Drought in Wichita Falls ‘Nothing Short of a Natural Disaster’
Updated below with data from National Weather Service
Folks in Wichita Falls don’t need a reminder that the Great Texas Drought is far from over.
The city of Wichita Falls on Tuesday officially announced unprecedented Stage 4 drought restrictions that ban almost all outdoor watering, ratchet up surcharges for over-consumption and prohibit golf courses from watering with city water, among other rules. The North Texas city joins a list of towns that have run into serious water shortages, including Robert Lee, Spicewood Beach and Barnhart
The new restrictions were triggered when the city’s two drinking-water lakes—Lake Arrowhead and Lake Kickapoo—fell to a combined 30 percent capacity. The lakes, like most reservoirs west of Interstate 35, have been in steady decline for years as drought’s handmaidens—heat, evaporation and heavy municipal demand—take their toll. Both are at historic lows and it doesn’t appear that the water restrictions so far have arrested the withering-away of the lakes.
At a press conference this morning, city officials were blunt in their assessment.
“Make no mistake, this is a crisis,” [City Manager Darron Leiker] said, then reinforcing weather conditions that led to the current drought stage. “It’s really nothing short of a natural disaster we’re dealing with.”
While rains the past few months have given much of Texas some relief, Wichita Falls is in a pocket of extreme conditions—the latest victim in a three-year drought that’s morphed and shifted around the state like lichen, here growing stronger, there slackening but persisting nonetheless.
“The city of Wichita Falls would typically see 28 days of 100-degree temperatures. In 2011, we saw 100 days over 100 degrees,” he said. “Think about that for a minute. That’s over three months of over 100 degrees.”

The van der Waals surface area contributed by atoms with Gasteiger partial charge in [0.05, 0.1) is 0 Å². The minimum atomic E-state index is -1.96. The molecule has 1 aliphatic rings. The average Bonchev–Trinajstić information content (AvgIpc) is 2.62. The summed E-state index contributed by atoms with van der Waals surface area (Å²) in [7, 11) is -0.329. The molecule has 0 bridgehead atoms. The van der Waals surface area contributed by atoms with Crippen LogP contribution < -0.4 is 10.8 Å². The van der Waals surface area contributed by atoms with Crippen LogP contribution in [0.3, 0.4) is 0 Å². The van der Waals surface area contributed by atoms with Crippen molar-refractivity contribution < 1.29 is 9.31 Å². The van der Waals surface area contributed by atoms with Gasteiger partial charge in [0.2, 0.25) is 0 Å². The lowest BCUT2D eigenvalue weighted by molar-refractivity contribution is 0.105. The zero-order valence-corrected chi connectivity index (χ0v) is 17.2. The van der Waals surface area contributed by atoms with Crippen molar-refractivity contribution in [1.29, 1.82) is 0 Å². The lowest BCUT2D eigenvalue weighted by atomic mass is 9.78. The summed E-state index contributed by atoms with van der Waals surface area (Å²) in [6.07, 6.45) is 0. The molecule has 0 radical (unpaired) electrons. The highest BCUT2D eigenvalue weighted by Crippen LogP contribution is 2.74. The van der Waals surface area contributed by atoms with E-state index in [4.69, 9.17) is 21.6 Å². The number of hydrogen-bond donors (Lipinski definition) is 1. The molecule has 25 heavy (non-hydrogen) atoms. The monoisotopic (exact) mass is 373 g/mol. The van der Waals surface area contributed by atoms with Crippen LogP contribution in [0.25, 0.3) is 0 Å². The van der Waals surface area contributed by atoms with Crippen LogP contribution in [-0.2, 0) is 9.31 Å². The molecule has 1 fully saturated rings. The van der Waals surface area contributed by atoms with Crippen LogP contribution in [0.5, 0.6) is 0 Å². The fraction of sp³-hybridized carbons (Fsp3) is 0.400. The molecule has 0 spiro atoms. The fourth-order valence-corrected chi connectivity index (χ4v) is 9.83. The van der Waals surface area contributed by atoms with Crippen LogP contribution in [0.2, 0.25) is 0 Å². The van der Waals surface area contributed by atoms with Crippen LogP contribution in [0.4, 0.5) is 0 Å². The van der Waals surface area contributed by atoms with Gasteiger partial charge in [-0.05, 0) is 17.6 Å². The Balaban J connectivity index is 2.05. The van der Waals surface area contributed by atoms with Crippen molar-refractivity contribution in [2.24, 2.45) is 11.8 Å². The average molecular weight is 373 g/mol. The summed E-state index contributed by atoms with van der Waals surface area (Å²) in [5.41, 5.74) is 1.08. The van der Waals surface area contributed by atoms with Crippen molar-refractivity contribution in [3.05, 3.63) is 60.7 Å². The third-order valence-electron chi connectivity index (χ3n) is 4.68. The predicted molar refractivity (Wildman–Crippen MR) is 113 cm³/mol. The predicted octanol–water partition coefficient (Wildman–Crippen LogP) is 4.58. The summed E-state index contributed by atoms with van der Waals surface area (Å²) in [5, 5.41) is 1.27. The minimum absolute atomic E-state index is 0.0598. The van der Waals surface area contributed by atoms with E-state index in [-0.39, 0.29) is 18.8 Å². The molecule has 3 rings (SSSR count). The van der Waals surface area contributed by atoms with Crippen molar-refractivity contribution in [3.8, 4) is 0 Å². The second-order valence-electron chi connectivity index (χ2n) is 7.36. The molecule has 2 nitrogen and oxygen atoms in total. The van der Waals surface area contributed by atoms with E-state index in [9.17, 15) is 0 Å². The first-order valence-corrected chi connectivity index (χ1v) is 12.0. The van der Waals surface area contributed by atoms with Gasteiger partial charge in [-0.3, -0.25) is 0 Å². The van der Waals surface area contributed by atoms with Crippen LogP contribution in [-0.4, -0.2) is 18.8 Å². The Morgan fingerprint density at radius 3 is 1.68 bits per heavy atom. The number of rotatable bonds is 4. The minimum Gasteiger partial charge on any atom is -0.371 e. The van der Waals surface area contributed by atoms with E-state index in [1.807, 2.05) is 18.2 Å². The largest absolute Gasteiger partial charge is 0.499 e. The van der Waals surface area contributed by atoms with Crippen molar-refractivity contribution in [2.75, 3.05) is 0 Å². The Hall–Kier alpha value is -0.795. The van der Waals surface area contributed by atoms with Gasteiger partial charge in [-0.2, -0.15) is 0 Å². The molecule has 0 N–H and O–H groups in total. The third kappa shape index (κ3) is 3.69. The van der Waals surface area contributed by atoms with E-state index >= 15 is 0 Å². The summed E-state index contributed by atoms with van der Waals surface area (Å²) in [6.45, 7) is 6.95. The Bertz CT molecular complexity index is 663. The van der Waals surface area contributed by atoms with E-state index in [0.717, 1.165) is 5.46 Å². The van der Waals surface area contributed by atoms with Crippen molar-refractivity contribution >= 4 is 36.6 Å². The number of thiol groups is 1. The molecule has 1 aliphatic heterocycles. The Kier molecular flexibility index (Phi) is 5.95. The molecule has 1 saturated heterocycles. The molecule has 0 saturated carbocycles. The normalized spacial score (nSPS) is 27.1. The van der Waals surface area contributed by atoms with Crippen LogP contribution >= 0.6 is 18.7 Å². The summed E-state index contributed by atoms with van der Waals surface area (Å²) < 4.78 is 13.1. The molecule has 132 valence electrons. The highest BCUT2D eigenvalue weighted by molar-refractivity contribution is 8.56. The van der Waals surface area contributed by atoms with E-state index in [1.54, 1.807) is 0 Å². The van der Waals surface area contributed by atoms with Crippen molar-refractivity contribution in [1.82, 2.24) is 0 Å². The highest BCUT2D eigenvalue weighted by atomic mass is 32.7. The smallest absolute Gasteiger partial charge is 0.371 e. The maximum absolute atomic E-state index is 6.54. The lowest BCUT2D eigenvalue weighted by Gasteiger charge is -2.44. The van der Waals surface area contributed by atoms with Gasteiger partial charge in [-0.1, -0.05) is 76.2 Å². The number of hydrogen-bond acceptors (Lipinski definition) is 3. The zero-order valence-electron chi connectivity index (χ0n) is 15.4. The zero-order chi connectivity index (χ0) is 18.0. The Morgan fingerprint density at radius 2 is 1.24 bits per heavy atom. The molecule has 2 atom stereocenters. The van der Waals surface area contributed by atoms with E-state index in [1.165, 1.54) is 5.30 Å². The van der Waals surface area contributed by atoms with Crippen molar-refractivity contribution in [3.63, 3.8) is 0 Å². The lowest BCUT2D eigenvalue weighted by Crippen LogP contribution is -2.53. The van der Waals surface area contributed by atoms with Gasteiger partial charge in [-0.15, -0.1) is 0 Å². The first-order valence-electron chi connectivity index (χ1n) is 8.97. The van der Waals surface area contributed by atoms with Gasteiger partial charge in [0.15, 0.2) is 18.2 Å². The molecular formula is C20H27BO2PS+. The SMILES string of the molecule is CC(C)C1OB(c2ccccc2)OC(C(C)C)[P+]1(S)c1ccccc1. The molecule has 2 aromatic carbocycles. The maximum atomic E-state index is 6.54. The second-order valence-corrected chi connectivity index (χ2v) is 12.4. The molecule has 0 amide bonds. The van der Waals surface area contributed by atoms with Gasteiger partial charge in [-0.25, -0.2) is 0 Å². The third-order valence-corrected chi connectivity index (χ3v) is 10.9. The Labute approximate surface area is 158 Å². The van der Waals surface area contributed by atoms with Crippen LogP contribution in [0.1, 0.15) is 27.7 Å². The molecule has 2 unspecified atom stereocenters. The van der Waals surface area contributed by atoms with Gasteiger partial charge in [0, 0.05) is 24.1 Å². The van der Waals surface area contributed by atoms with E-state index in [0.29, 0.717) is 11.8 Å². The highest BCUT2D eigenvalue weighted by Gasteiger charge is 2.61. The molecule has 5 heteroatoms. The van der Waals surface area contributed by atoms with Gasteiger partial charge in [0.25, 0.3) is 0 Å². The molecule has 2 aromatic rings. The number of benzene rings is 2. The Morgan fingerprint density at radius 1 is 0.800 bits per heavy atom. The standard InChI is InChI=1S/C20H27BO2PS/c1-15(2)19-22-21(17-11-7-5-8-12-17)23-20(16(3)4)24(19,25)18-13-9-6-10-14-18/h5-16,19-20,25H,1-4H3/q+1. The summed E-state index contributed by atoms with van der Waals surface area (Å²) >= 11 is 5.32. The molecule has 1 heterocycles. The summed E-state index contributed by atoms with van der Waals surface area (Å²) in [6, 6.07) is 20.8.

The director added that the city received just 13 inches of rain in 2011, less than half of the average rainfall of more than 28 inches. He said 2012 and 2013 have had similar results — above normal temperatures and below normal rainfall — and the result is the severe drought that has decimated the region.
Victor Murphy, climate service program manager at the National Weather Service, says 2011-2012 was the warmest consecutive two-year stretch on record for Wichita Falls and the driest two-year stretch. Going into 2013, the area had a 22-inch rainfall deficit. That combination was the “1-2 punch to the gut that floored the Wichita Falls area,” Murphy said.
And while 2013 has been somewhat kinder—temperatures have been near normal—Wichita Falls is running a seven-inch rainfall deficit for the year, bringing the total gap in precipitation over the past three years to an unbelievable 29 inches, about the amount Wichita Falls gets in a whole year.
Of course, climate change has nothing to do with any of this.